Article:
Are artists particularly creative when it comes to cooking? This time with Dorothy Iannone and a journey through her life in four courses.
Alice Waters, chef and co-founder of the famous Californian slow food restaurant Chez Panisse, summed up the close connection between art and cooking: “...they are both reactive and creative, imitating and adapting to each other.” So is there a connection between what happens in the studios of artists and what happens in their kitchens? Are there references to their work and personality? Are artists particularly creative when it comes to the everyday act of cooking? With the help of anecdotes and photos about their kitchens and eating habits, we provide insights into the culinary worlds of well-known artists.
In 1968 and at the age of 35, Dorothy Iannone began to write down her favorite meals and their recipes. When she had finished one year later the whole thing had grown into a book with over 60 pages and 200 dishes that she called “A Cookbook”. However, Iannone is not a cook, but rather an artist, and her book is not an ordinary cookbook either. For example, if you look up how to make gnocchi – featured on page 8 – you see alongside the recipe written neatly on a red and white background the drawing of a naked woman in yellow whose sex, not unlike a gnocco, is in the list of ingredients for Mussels with Tomato Sauce. “Just 3 bottles of wine can really loosen my tongue,” is written on her face, “Sometimes I have so many different pains, I become assured there can be nothing wrong with me,” you read at navel height. This juxtaposition of pragmatic cooking instructions and personal, often humorous, ironic reflections surrounded by floral and abstract ornament runs through the entire book. “A Cookbook” is a collection of recipes, a diary and a sketchbook, crammed with references to Iannone’s life and creative work.
Just 3 bottles of wine can really loosen my tongue.
Based on a four-course meal, selected to suit the artist’s own taste we undertake a short journey involving the most important steps in her career. All the recipes are from “A Cookbook” and are true to the originals.
Born in 1933 in Boston, Massachusetts, she grew up in an Italo-American household spanning several generations – her grandparents were immigrants from Calabria – and Dorothy Iannone thus came into contact with Italian cuisine at an early age. “I think maybe I like Italian food best of all. Is that bad?” she asks at the end of the book where the instructions for how to make “Cannelloni”, “Ravioli Bardelli”, “Stuffed Tufoli” and “Fettucine Alfredo” are given. Logically enough she includes dozens of classic South Italian dishes in her collection including this stuffed escarole salad alongside which she writes the words “very super”:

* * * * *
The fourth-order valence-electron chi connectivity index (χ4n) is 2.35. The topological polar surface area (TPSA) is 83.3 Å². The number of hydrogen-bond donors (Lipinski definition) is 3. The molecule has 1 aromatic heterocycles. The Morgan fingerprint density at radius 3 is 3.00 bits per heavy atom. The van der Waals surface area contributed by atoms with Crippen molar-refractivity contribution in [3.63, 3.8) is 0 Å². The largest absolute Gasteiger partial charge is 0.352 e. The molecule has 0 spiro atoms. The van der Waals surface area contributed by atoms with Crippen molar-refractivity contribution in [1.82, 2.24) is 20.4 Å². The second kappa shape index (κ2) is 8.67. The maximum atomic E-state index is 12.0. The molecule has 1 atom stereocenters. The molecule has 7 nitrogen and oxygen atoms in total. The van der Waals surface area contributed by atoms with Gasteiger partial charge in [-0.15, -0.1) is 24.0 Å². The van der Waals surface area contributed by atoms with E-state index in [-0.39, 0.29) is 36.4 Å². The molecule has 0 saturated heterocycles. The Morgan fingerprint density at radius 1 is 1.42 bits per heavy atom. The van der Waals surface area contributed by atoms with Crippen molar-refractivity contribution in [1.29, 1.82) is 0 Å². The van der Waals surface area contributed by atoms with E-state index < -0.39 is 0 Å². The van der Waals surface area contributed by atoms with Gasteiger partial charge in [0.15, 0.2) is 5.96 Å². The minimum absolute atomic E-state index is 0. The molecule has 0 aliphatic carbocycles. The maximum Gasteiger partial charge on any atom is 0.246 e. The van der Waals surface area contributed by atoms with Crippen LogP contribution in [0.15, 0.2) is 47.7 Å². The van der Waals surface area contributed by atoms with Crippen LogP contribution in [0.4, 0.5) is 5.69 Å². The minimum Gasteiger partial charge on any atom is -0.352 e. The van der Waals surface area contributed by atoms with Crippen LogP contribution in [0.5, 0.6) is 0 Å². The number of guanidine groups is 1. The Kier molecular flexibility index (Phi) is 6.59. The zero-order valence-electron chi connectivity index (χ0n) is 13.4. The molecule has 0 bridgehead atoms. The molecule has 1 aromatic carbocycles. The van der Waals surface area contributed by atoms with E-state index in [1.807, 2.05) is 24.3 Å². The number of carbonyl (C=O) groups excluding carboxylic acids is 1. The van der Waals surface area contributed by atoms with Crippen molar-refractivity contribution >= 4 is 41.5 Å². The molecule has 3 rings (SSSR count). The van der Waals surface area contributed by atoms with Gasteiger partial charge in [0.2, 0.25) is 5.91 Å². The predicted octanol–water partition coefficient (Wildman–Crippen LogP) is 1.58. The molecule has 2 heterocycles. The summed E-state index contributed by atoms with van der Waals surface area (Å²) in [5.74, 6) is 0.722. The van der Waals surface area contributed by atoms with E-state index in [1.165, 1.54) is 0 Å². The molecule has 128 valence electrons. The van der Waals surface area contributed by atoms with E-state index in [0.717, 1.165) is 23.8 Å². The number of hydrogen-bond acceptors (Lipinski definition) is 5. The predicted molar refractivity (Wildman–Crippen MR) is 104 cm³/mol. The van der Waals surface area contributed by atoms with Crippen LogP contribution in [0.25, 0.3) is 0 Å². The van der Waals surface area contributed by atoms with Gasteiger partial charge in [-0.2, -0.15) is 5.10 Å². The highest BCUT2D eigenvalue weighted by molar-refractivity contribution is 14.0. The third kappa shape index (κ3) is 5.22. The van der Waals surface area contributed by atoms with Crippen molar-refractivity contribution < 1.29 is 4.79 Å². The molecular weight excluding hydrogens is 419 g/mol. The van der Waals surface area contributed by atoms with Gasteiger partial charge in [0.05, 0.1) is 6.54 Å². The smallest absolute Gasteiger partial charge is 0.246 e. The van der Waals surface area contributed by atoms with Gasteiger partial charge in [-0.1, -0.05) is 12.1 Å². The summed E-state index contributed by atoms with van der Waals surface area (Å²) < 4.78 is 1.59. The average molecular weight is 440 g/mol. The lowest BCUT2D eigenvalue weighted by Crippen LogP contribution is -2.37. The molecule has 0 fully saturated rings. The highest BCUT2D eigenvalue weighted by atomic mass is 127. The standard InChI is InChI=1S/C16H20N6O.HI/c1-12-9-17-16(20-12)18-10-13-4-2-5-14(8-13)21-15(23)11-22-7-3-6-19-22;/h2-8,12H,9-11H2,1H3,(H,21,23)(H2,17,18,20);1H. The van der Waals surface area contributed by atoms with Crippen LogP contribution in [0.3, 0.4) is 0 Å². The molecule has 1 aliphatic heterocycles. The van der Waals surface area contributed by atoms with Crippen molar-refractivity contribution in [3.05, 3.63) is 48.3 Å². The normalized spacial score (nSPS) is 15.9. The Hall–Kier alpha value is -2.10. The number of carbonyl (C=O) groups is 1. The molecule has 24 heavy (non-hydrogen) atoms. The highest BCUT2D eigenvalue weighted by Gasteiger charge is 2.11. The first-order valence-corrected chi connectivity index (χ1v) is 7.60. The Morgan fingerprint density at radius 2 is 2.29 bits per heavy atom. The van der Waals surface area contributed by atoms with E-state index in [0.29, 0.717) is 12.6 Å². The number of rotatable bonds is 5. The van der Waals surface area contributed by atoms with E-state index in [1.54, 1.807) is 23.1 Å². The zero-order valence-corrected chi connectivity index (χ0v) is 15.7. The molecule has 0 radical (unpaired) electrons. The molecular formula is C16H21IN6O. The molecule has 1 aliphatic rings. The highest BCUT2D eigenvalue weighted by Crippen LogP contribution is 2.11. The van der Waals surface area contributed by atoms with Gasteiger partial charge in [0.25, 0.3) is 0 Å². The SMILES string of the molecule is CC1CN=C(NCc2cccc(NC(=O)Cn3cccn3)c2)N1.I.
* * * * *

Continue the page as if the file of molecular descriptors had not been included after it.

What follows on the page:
1 MEDIUM head escarole
3 ripe olives chopped
1/2 TBL. pine nuts
1/2 TBL. raisins
1/4 lB chopped beef
1/4 cup breadcrumbs
1/2 TBL. parsley
2 1/2 TBL. olive oil
salt + pepper
1. Fry beef 10 min. till slightly brown in 1 tbl. olive oil
2. Remove from fire. Add nuts, raisins, chopped olives, anchovy, breadcrumbs, parsley, salt + pepper. Mix thoroughly. If too dry, add hot water.
3. Remove outer escarole leaves. Wash, flatten, place mixture in center. Close + tie.
4. Put in pan. Pour oil over it. Cover and cook on low flame 20 minutes. Turn occasionally. If necessary, add more olive oil.
Initially Iannone studied American Literature and only became interested in art as an autodidact after she married artist James Upham in 1958 and moved with him to New York. Her first artistic works are images and collages in the Abstract Expressionist mold but then the couple travels extensively to Europe and Asia and her work becomes increasingly more figurative. Iannone integrated elements of Indian temple art, Japanese woodblock prints, Greek vases and Byzantine mosaic work into her compositions. The early works also include the first human figures with prominent sexual organs that become a signature feature of her later oeuvre. Thematically, the artist becomes more and more interested in the central issue of exploring sensuality and love. During a longer stay in Southern France Iannone developed close friendships to artists from the Fluxus movement and from a culinary perspective this stay also leaves it mark: While only a handful of dishes including pilau, tempura and Peking Duck recall her trips to Asia, the French cuisine takes up a lot of space in Iannone’s artist cookbook. Under the letter “C” alone you find “Cassoulet”, “Coq au Vin”, “Croûtes”, “Chicken Liver Canapé” and the following classic, luxurious dish that symbolizes Iannone’s cosmopolitan lifestyle with the wealthy Upham:
Consommé madrilène with sour cream and caviar
[This dish appears under “Miscellaneous" and is not accompanied by detailed instructions just by the following description:]